As the trend of turning to weight loss medications like Ozempic continues to rise, an increasing number of clients have shared the profound influence that Ozempic has exerted on their mental well-being.
Ozempic (semaglutide), is a prescription drug used to manage type 2 diabetes. It belongs to a class of medications called GLP-1 receptor agonists. Ozempic works by stimulating the release of insulin, slowing down gastric emptying, and reducing appetite.
While Ozempic is primarily known for its positive effects on blood sugar control and weight management, we are now beginning to see its impact going beyond the physiological realm, reshaping individuals’ relationships with food and offering an opportunity for psychological growth. Just like any journey however, the path ahead can sometimes be filled with bumps and complexities.
On a positive note, the impact of Ozempic-induced weight loss can manifest in various uplifting ways, including enhanced self-esteem, a surge in confidence, elevated energy levels, and an amplified interest in hobbies and social interactions.
Recent research is shedding light on the potential advantages of Ozempic in reducing anxiety and depression. One plausible explanation revolves around the transformative effects of weight loss. As weight decreases, individuals often experience an upswing in confidence and a more positive self-perception, which can inherently uplift mood. Another intriguing angle is Ozempic’s impact on gut health, an avenue that underscores the profound connection between the gut and the brain – known as the mind-gut connection.
Ozempic’s influence also extends to key brain regions governing pleasure-centered eating and executive functions. Enhancements in these domains may culminate in an overall enhancement of mental well-being.
Ozempic may also help to reduce repetitive or intrusive thoughts about food, and a decreased preoccupation with eating. Initially, this transition manifests as fewer food-related thoughts, which can eventually evolve into a mindset where food hardly crosses the mind at all. This freeing of mental space can lead to a remarkable sense of freedom, contributing to reduced anxiety and uplifted mood due to the relief it imparts.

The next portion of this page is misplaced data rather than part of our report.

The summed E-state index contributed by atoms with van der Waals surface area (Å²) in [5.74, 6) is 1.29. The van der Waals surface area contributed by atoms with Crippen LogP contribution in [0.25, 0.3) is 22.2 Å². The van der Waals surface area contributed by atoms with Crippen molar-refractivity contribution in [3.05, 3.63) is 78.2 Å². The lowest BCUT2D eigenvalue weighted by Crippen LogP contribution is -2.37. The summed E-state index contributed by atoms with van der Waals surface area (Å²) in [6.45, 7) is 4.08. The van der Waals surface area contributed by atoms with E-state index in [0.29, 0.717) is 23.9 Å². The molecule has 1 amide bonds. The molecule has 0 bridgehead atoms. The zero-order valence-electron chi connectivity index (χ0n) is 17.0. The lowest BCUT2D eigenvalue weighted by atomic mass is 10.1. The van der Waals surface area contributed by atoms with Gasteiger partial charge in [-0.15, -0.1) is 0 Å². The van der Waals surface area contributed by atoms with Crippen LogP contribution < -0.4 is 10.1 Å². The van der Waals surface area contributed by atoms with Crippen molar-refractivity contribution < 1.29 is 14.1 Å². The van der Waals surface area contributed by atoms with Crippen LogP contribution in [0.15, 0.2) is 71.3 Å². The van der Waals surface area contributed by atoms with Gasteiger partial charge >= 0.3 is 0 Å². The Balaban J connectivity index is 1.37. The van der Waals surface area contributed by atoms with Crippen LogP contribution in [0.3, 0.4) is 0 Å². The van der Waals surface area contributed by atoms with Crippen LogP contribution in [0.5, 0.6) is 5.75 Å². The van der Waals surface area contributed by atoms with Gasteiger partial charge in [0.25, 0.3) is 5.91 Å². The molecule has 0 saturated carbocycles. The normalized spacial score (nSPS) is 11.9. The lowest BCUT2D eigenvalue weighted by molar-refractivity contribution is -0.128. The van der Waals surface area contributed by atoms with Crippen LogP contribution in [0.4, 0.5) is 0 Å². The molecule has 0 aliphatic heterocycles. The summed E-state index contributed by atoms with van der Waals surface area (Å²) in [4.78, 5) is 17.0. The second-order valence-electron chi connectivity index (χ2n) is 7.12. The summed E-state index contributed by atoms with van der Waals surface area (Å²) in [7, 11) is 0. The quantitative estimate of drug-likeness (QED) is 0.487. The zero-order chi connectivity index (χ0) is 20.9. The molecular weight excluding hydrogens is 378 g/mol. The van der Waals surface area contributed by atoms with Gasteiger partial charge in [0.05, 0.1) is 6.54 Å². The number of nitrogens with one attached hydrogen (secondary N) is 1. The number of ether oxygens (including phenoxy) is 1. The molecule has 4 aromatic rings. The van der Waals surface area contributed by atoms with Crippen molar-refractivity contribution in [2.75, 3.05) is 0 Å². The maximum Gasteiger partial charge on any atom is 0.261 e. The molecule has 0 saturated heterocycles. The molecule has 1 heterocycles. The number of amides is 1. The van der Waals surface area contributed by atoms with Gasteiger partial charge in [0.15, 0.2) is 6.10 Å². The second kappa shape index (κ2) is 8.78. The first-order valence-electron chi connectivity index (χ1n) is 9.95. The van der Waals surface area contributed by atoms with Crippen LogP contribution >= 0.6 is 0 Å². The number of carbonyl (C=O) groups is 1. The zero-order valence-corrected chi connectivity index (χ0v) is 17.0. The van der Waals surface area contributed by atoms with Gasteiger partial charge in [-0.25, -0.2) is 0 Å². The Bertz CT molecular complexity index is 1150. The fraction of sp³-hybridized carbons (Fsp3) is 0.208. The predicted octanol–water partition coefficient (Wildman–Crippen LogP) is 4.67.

Conversely, I’ve noticed that some of my clients who are using Ozempic are finding it challenging to deal with their emotions when their usual way of coping, which used to involve food, isn’t an option anymore. Many clients express grappling with uncertainty as they seek alternative avenues for emotional regulation.
Another pattern that I’ve noticed with some clients is the time lag between the visible decrease in weight and the emotional adjustment that accompanies it. The process of assimilating their evolving identity demands time and doesn’t necessarily synchronize seamlessly with the pace of weight loss. This disparity between their external appearance and their internal self-perception has been cited by clients as a source of psychological tension, triggering sensations of discomfort and unease.
The incongruity between their outward appearance and the way they experience themselves generates a unique psychological discomfort that psychologists refer to as “cognitive dissonance”, which several clients have openly discussed with me.
Dealing with these challenges can feel a lot easier when you have the support of a therapist by your side. In therapy, you can start to shift your mindset and develop strategies to create a healthier relationship with food that lasts.
Another great resource is working with a Registered Dietitian who specializes in behavioural therapy for weight management. The combination of psychotherapy and behaviour therapy techniques can offer you effective support on your path to better well-being and the cultivation of healthier eating habits.